“Hypocrisy is the tribute that vice pays to virtue” runs the French author Rochefoucauld’s maxim. So much of the background hum of contemporary politics is a whirligig of straightforward hypocrisy and poses of anti-hypocrisy – “how can an Islamophobic Tory call out an anti-Semitic Corbynista?’” “Trump colluded with Russia? Yeah but what about Hillary’s emails?” – that it can be hard to know when vice is paying tribute to virtue or virtue to vice.
Dick Cheney, played by a fattened up Christian Bale, is Vice, aka Vice President, in Adam McKay’s new film (title… Vice!) – a rather banal pun for a supremely banal film.
Biopics suffer from a common fault – they often rely on spurious anecdotage from early life to explain why a film goes on to spend time illuminating choice personality traits. Ah yes – gosh how funny, the audience tuts – that’s where so and so got that famous up and at ’em’/brave attitude or that fatal flaw.
Cut to Dick Cheney’s college years. He gets into Yale; then gets chucked out. Cue lingering segue shots of Dick’s dire grades. “Dick got the boot” explains the portentous voiceover. Camera zooms straight over a pair of boots, because, if you hadn’t guessed it, Dick – he got the boot.
Cut to Dick being dressed down by his wife, Lynne. He gets in a fight; spends the night in a police cell. Lynne Cheney is fed up and tells him to get his act together in a ‘You were meant to be a high-flyer’ kind of act. Then cut to Dick sitting all cheery in Washington DC about to start an internship in Congress – he got his act together then. Welcome to the film.
McKay’s stylistic quirks (fourth wall speechifying, crass visual metaphors and spell out the story voiceovers), so effective in The Big Short when layered into a tight narrative pathway drawn out by Michael Lewis, a superlative story-teller, come across as tired, unconvincing tropes when set aside McKay’s drab storytelling: a grand, potted tale of the history late twentieth and early twenty first century America, including all the greatest hits of the conspiratorial worldview of the far-Left and the alt-Right – Bilderberg-style big money think tanks control politics, every four years well-heeled ad execs fix elections, Iraq happened because of Big Oil.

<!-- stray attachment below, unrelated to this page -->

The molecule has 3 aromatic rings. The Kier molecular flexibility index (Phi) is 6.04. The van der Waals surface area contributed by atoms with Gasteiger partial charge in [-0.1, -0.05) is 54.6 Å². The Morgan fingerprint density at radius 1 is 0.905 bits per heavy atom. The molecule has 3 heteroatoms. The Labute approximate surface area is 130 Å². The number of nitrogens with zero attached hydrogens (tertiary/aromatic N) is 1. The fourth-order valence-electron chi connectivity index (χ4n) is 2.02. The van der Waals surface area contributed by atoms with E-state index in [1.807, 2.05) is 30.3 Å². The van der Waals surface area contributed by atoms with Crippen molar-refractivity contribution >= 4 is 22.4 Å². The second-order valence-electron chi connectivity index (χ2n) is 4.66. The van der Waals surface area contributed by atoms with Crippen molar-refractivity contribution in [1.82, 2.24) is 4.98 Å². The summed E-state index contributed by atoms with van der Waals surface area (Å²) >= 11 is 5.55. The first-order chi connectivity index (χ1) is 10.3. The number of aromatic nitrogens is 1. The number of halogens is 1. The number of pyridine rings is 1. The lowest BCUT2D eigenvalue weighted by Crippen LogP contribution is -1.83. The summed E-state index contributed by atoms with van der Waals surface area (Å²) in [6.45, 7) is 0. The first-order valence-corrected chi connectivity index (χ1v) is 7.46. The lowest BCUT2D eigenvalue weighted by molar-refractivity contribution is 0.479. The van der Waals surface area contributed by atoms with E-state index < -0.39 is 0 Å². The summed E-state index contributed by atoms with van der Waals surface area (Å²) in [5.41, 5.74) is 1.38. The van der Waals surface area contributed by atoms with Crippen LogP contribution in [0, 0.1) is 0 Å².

And Cheney is portrayed as this new world system’s central personality – when Bush wavers as then Secretary of State Colin Powell complains that the intelligence on WMDs doesn’t stack up, Cheney whispers assurance in his ear. Bush immediately agrees to invade Iraq; next shot, bomb blasts in Baghdad.
In this assessment, civil political life is reduced to total arbitrariness – a “war of all against all” in effect – a short clip of Obama’s inauguration depicts his time in office as a bathetic and pointless deviation from the norm, a rejoinder to a spiralling ultra-violent montage of the war on terror.
Quite a lot of the last portion of the film is devoted to Dick’s eldest daughter Liz Cheney’s nascent political career, during which she betrays her Lesbian sister by campaigning against gay marriage (with Dick’s assent) to get office, illustrating the wholly unsubtle thought that it is the Cheneys of this world that endure, those who are ready to do anything to get power and to use it unapologetically and absolutely.
In more sophisticated dramatizations of politics and the kinds of personalities that make a success of it (Francis Underwood of the US version of House of Cards, Shakespeare’s Richard III, Webster’s Cardinal in The Duchess of Malfi to name a few), the audience is invited to grapple with the problem of power and how it is represented by its functionaries – how politicians make difficult (and sometimes desirable) trade-offs between morality (virtue and vice), and its mask (hypocrisy and sincerity).
But Cheney is denied a complex inner life to suit McKay’s Big Point about what he thinks American politics has become, a synthesis of ideas that wouldn’t make the final edit of a Michael Moore documentary with notions about the modern state that can be gleaned from a quick reading of Thomas Hobbes’s Wikipedia entry.